Aim: Several bone age (BA) methods are in use today. The aim of this study was to introduce a framework for assessing the validity of a BA method by its ability to predict adult height (H) and to apply it to manual ratings based on Greulich-Pyle (GP) and Tanner-Whitehouse 3 (TW) and to the fully automated BoneXpert method. Material: The study used X-rays of 232 children from the First Zurich Longitudinal Study recorded close to each anniversary. Method: For each height measurement (h), we calculated the growth potential (gp), defined as gp = (Hh)/H. The standard deviation of the gp prediction error for children of the same age was taken as a measure of the validity of the BA method and averaged over the age range 10–18 years for boys and 8–16 years for girls to obtain the overall gp prediction error (GPPE). Results: Manual TW yielded GPPE = 1.32% [95% CI 1.28–1.36], and was significantly outperformed by manual GP with GPPE = 1.26% [1.22–1.30]. The automated rating obtained GPPE = 1.23%, and omitting radius and ulna yielded GPPE = 1.22%. Conclusion: Manual GP rating is better than manual TW rating in predicting adult height, and the fully automated method works as well as manual GP rating.

Tanner JM, Healy M, Goldstein H, Cameron N: Assessment of Skeletal Maturity and Prediction of Adult Height (TW3 Method), ed 3. London, Saunders/Harcourt, 2001.
Greulich WW, Pyle SI: Radiographic Atlas of Skeletal Development of the Hand and Wrist, ed 2. Stanford, Stanford University Press, 1959.
Thodberg HH, Kreiborg S, Juul A, Pedersen KD: The BoneXpert method for automated determination of skeletal maturity. IEEE Trans Med Imaging 2009;28:52–66.
Thodberg HH: An automatic method for determination of bone age. J Clin Endocrinol Metab 2009;94:2239–2244.
Bayley N, Pinneau SR: Tables for predicting adult height from skeletal age: revised for use with the Greulich-Pyle hand standards. J Pediatr 1952;40:423–441.
Martin DD, Deusch D, Schweizer R, Binder G, Thodberg HH, Ranke MB: Clinical application of automated Greulich-Pyle bone age in children with short stature, Pediatr Radiol 2009;39:598–607.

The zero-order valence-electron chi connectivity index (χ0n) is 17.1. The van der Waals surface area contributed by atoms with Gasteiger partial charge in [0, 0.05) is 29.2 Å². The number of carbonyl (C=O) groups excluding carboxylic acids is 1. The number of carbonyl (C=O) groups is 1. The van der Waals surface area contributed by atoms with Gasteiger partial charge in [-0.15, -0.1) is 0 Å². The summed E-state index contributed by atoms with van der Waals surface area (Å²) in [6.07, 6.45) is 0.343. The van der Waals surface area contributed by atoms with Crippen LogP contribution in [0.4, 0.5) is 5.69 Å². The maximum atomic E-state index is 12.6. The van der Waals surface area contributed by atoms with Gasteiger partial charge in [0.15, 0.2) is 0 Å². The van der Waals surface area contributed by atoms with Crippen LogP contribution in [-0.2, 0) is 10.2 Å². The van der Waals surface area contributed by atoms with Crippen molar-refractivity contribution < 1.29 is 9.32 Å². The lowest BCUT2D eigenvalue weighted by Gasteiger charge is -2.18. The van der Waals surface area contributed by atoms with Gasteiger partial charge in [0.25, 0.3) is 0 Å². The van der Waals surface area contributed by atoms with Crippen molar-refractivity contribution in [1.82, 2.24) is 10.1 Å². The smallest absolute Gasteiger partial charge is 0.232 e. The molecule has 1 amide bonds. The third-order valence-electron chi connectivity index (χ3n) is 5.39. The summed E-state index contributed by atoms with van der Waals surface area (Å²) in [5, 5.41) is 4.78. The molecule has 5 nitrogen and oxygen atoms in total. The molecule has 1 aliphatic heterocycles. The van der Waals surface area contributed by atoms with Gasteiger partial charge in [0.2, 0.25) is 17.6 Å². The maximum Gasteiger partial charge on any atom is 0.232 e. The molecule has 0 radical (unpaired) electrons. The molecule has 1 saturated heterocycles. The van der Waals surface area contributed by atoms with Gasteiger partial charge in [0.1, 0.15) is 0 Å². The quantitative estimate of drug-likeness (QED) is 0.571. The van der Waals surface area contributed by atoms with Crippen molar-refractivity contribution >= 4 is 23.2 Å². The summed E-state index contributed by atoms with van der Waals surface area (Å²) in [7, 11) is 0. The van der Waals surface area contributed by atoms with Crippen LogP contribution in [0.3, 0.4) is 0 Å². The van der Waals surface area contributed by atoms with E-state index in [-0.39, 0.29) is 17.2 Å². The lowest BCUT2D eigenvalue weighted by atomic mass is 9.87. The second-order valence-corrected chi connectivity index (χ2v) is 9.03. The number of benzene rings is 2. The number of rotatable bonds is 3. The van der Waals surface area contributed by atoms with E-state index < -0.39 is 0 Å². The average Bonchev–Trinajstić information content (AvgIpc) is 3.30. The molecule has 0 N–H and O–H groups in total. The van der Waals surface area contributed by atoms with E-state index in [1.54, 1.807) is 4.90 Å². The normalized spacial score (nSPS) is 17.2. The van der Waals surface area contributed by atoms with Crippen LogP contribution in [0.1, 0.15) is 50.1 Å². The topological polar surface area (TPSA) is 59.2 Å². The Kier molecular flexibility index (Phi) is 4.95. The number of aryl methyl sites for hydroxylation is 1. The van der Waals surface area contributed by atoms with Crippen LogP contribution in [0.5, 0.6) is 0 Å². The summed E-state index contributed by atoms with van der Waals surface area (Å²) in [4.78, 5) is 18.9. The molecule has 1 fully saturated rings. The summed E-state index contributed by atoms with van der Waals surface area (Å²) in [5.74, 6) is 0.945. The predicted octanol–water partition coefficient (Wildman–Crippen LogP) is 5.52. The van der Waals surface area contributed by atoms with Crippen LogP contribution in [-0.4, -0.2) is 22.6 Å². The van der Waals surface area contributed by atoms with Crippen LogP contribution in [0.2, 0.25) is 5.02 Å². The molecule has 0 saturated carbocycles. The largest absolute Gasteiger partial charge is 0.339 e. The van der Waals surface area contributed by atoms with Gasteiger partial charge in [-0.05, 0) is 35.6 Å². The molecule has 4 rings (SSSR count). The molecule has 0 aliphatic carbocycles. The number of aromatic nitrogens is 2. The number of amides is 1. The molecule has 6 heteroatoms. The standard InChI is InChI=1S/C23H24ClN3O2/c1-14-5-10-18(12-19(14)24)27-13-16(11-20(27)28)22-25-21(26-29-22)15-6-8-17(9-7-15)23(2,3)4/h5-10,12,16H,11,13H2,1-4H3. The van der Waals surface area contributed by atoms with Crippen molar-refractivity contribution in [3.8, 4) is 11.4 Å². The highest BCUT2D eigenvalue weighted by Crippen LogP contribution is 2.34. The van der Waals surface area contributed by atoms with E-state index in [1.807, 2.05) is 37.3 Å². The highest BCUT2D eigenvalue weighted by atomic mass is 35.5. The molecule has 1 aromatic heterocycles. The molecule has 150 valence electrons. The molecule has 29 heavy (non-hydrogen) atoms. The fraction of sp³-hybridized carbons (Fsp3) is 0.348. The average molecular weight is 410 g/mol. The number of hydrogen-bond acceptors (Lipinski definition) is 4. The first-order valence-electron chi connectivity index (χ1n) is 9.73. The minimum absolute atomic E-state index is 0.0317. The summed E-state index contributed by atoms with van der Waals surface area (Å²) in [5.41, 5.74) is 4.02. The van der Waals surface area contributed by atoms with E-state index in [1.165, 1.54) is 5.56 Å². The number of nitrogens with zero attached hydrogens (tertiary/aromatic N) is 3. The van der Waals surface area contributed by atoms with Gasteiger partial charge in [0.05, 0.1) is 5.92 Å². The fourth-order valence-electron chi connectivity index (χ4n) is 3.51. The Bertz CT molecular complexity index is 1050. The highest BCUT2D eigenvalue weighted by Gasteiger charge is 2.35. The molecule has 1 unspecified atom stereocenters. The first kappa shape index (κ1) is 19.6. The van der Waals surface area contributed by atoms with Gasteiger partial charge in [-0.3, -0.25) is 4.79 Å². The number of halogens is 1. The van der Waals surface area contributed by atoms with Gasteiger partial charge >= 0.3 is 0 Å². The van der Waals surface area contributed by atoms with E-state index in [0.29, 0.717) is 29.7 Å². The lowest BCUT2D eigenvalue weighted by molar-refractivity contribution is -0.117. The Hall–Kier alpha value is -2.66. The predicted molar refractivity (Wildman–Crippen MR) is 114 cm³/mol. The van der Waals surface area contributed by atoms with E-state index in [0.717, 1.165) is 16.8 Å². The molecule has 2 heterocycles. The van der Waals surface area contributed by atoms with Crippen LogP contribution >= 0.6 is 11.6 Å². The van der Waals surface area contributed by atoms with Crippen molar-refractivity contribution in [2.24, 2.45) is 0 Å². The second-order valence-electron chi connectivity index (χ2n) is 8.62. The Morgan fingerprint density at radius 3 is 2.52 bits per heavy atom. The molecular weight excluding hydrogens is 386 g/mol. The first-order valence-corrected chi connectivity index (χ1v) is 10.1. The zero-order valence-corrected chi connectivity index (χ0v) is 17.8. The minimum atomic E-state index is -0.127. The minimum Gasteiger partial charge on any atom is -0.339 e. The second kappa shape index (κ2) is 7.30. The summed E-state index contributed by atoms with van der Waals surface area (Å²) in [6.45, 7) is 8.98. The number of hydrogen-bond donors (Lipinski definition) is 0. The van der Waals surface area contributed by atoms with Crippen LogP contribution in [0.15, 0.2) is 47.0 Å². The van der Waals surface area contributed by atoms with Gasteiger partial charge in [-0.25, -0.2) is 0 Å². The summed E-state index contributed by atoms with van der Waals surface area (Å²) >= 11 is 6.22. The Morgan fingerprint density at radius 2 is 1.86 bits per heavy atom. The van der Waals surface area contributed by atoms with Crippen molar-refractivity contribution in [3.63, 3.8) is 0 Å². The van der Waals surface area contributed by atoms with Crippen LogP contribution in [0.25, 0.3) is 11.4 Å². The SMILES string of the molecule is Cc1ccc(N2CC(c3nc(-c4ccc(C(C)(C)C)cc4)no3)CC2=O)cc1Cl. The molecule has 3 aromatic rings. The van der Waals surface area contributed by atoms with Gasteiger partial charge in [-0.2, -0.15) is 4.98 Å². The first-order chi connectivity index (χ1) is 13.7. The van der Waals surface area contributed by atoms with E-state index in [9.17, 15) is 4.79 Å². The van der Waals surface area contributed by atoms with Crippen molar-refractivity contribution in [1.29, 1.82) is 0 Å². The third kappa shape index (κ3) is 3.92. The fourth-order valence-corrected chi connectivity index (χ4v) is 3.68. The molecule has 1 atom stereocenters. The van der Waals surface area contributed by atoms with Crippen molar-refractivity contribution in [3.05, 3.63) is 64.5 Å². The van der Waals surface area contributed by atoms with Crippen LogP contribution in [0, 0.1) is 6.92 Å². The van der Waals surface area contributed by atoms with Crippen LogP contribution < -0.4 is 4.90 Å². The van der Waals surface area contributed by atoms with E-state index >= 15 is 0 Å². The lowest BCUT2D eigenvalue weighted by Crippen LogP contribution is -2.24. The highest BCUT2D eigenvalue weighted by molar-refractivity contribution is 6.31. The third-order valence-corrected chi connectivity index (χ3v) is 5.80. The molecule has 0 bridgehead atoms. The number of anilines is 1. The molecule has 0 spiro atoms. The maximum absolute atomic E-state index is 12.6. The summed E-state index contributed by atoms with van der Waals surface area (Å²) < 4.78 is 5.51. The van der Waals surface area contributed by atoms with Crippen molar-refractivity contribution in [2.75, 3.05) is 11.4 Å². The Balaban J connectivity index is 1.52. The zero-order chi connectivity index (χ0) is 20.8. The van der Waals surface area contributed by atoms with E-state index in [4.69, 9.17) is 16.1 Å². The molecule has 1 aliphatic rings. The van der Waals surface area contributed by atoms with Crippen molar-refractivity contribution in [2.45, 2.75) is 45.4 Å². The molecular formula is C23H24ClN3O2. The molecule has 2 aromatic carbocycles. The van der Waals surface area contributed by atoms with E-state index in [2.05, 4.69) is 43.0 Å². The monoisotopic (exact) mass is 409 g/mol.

Van Rijn RR, Lequin MH, Thodberg HH: Automatic determination of Greulich and Pyle bone age in healthy Dutch children. Pediatr Radiol 2009;39:591–597.
Martin DD, Neuhof J, Jenni OG, Ranke MB, Thodberg HH: Automatic determination of left- and right-hand bone age in the First Zurich Longitudinal Study. Horm Res Paediatr 2010 (in press).
Tanner JM, Whitehouse RH, Marshall WA, Carter BS: Prediction of adult height from height, bone age, and occurrence of menarche, at ages 4–16 with allowance for midparent height. Arch Dis Child 1975;50:14–26.
Roche AF, Wainer H, Thiessen D: The RWT method for the prediction of adult stature. Pediatrics 1975;56:1027–1033.
Tanner J, Landt K, Cameron N, Carter B, Patel J: Prediction of adult height from height and bone age in childhood. A new system of equations (TW Mark II) based on a sample including very tall and very short children. Arch Dis Child 1983;58:767–776.
Thodberg HH, Jenni OG, Caflisch J, Ranke MB, Martin DD: Prediction of adult height based on automated determination of bone age. J Clin Endocrinol Metab, 2009 epublication ahead of print, November 19, 2009, doi:10.1210/jc.2009-1429.
Copyright / Drug Dosage / Disclaimer
Copyright: All rights reserved. No part of this publication may be translated into other languages, reproduced or utilized in any form or by any means, electronic or mechanical, including photocopying, recording, microcopying, or by any information storage and retrieval system, without permission in writing from the publisher.
Drug Dosage: The authors and the publisher have exerted every effort to ensure that drug selection and dosage set forth in this text are in accord with current recommendations and practice at the time of publication. However, in view of ongoing research, changes in government regulations, and the constant flow of information relating to drug therapy and drug reactions, the reader is urged to check the package insert for each drug for any changes in indications and dosage and for added warnings and precautions. This is particularly important when the recommended agent is a new and/or infrequently employed drug.
Disclaimer: The statements, opinions and data contained in this publication are solely those of the individual authors and contributors and not of the publishers and the editor(s). The appearance of advertisements or/and product references in the publication is not a warranty, endorsement, or approval of the products or services advertised or of their effectiveness, quality or safety. The publisher and the editor(s) disclaim responsibility for any injury to persons or property resulting from any ideas, methods, instructions or products referred to in the content or advertisements.
You do not currently have access to this content.